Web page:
By Emily Baum
When one thinks of the countries where fascism flourished in the early twentieth century, China does not immediately spring to mind. Rather, fascism in Asia tends to be associated with the Japanese, who fought alongside Germany during the Second World War. Despite its close connection to Japan, however, fascism also became a highly influential ideology in 1930s China. As the historian Lloyd Eastman has shown, many Chinese intellectuals in the interwar period “felt [fascism] to be the most advanced and efficient of political systems.” Since Chinese leaders at the time were confronting several overlapping problems – including political instability, corruption, government factionalism, and the threat of communism – many looked to fascism as a potential solution.
Most historians of modern China have tended to discuss fascism only insofar as it was deployed by Chiang Kai-shek, the leader of the Nationalist Party (Guomindang) and head of the Chinese government from 1928 to 1949. Yet, Chinese fascism was not monopolized by Chiang alone. As I will show here, one of the more mainstream (though perhaps subtler) applications of fascism in 1930s China was within the social sciences – in particular, psychology. According to the historian Geoffrey Blowers, the earliest Chinese psychologists were less interested in the therapeutic applications of psychology than in its potential sociopolitical functions; psychology, it was believed, would enable the Chinese intelligentsia to foster “correct patterns of behavior” among their fellow countrymen. Through the application of psychological principles, scholars sought to advance a fascist agenda that exalted one-party rule, rejected communism and liberalism, fostered nationalist sentiment and militarist values, and subordinated the desires of the individual to the collective will.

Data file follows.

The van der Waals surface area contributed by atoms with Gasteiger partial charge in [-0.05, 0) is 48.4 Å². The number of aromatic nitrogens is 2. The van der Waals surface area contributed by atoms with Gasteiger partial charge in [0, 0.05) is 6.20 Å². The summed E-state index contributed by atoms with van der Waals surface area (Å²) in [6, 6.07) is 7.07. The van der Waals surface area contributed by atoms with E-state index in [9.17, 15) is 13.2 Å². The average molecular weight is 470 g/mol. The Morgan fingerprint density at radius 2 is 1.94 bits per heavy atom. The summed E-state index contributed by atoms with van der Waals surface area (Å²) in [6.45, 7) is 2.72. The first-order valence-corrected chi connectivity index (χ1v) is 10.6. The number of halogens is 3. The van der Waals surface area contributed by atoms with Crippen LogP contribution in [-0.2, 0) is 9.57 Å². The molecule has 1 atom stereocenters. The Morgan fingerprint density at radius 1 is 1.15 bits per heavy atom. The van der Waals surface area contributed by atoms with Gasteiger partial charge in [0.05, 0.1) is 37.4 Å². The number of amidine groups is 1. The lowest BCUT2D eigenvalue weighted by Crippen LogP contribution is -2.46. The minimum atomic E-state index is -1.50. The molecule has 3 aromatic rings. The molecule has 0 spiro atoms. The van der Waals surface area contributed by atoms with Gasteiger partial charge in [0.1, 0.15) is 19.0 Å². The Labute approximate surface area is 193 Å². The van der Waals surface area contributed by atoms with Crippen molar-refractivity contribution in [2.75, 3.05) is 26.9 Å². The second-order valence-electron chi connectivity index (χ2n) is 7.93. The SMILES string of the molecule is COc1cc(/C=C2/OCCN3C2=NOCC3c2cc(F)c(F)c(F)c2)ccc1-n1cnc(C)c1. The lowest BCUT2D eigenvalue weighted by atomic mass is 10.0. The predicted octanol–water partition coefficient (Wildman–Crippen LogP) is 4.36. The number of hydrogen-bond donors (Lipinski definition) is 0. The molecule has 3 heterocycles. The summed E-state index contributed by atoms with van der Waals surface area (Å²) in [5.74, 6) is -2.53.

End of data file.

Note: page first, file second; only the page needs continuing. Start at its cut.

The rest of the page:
Throughout the Nanjing Decade (1927-1937), the Nationalist Party supported the advancement of psychological research in two ways: first, through the establishment of the Academia Sinica, a major research institute that sponsored the development of the social sciences and outlawed the study of Marxism; and second, by promoting psychological instruction at several nationalized universities, each of which maintained close ties to the Party and were “propelled in a direction prescribed by the Guomindang.” Many of the scholars employed by these agencies either boasted a direct affiliation to the Nationalists or sympathized with their agenda. Their research, as Yung-chen Chiang has noted, was therefore often channeled toward the purpose of “control[ling] the social, political, and economic forces at work.” Through the study of subjects like psychology, in other words, scholars aimed not simply to derive steadfast laws pertaining to human and animal behavior, but more importantly to apply these laws toward the control of human populations.
Scientific Psychology in China